This week's anti-Semitism conference in Berlin didn't offer a panacea for the growing problem, but it did push the issue back into the European Union's political agenda.
The Bulgarian Foreign Minister gave his German colleague the star his granddad had to wear during the Holocaust
Nearly 60 years after the fall of Hitler's regime, the 55 members of the Organization for Security and Cooperation in Europe issued a so-called "Berlin declaration" with concrete measures for battling anti-Semitism, while also condemning every form of xenophobia toward Jews. The agreement aims at better anchoring the fight against anti-Semitism in both legislation and the education system and mandates that xenophobic and anti-Semitic acts of violence be monitored at the OSCE level and documented in an annual report.
The symbolic power of the conference was lost on no one. Decades after the genocide of the European Jews, in precisely the city where the Nazis made the decision to commit the crime, a German government invited the states of the OSCE to discuss the issue of anti-Semitism. The conference linked the meeting with the commitment to Germany's continuing historical and moral responsibility. Nobody in the German government personifies this responsibility more persuasively that Foreign Minister Joschka Fischer, who also spoke at the conference.
Anti-Semitism challenges human dignity and it concerns all of us, Fischer said. And in reality: Hostility towards Jews has in no way been historically resolved. It is still virulent and poses a threat. Nor is it limited to individual cases -- long ago it left the backrooms and right-wing subcultures. Anti-Semitism has today settled into the center of society, in Eastern as well as Western Europe. It is rampant in fundamental Catholic milieus as well as circles of leftist anti-globalization activists and fundamentalist Islamist who are prepared to perpetrate violence. It manifests itself in particularly repugnant ways over the Internet.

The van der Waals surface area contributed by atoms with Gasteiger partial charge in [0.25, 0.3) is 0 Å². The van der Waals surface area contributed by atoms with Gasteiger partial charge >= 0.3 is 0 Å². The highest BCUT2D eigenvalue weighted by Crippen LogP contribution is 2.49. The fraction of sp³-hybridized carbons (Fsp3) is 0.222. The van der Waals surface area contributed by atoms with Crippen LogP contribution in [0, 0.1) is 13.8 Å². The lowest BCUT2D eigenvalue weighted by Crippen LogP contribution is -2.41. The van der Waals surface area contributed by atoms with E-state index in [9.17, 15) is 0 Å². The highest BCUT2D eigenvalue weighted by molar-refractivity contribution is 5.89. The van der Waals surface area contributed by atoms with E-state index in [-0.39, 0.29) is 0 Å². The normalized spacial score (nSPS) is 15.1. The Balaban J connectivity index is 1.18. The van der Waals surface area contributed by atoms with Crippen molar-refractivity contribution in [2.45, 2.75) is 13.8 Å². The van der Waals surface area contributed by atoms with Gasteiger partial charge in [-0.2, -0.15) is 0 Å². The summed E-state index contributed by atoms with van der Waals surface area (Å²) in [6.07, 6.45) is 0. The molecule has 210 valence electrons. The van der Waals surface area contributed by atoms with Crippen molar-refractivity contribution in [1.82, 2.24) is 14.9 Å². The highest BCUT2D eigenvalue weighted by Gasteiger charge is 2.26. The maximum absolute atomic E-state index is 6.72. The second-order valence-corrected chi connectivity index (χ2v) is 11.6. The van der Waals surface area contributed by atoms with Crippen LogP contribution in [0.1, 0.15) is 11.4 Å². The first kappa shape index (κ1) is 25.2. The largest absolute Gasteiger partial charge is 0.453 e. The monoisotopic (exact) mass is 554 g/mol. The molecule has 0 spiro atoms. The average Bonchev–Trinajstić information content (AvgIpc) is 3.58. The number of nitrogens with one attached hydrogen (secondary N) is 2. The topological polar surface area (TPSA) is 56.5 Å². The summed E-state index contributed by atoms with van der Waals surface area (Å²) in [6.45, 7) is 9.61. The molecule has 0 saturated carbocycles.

Instead of offering patent remedies for the fight against anti-Semitism, the conference in Berlin discussed a diversity of possibilities for countering it. Encouragement was also given to the numerous initiatives and non-government organizations that do the painstaking legwork in the campaign for a culture of tolerance.
But the question still persists after the conference of who, exactly, the well-meaning declaration is intended to reach. Those who foster and nourish resentment towards Jews for ideological reasons, and perhaps even feel justified in committing violent acts, will not be impressed by declamations. And the urgent call for applying the measures in practice glances the limit of what's possible, though education programs could possibly still win over youth who cavort in an atmosphere of anti-Semitic propaganda.
Was the conference in view of a disquieting reality merely an act of self-reassurance? Maybe. People from 65 countries who are sensitized to and conscious of the problem met in Berlin. And they put the issue of anti-Semitism on the European agenda immediately before the European Union's eastward enlargement. And it must remain there. The new member states doubtlessly need to do some catching-up in dealing with the past. Help and support are necessary, not stigmatization and ostracism.
The OSCE wisely rejected all unsolicited suggestions at the conference for dealing with the Middle East conflict and all the emotions it entails. But, in a positive development, the conference did succeed in making clear that there is a difference between legitimate criticism of Israeli policies, which Israel seeks to deny, and latent anti-Semitism.
In that sense, the OSCE conference did send a signal: First and foremost, a signal of solidarity with Jews who live in fear and uncertainty. Attacks against Jews, desecration of cemeteries and synagogues and the daily verbal harassment won't be accepted.
Meanwhile, honing our consciousness for blanket prejudices, stereotypes and resentments is something we each must tackle individually.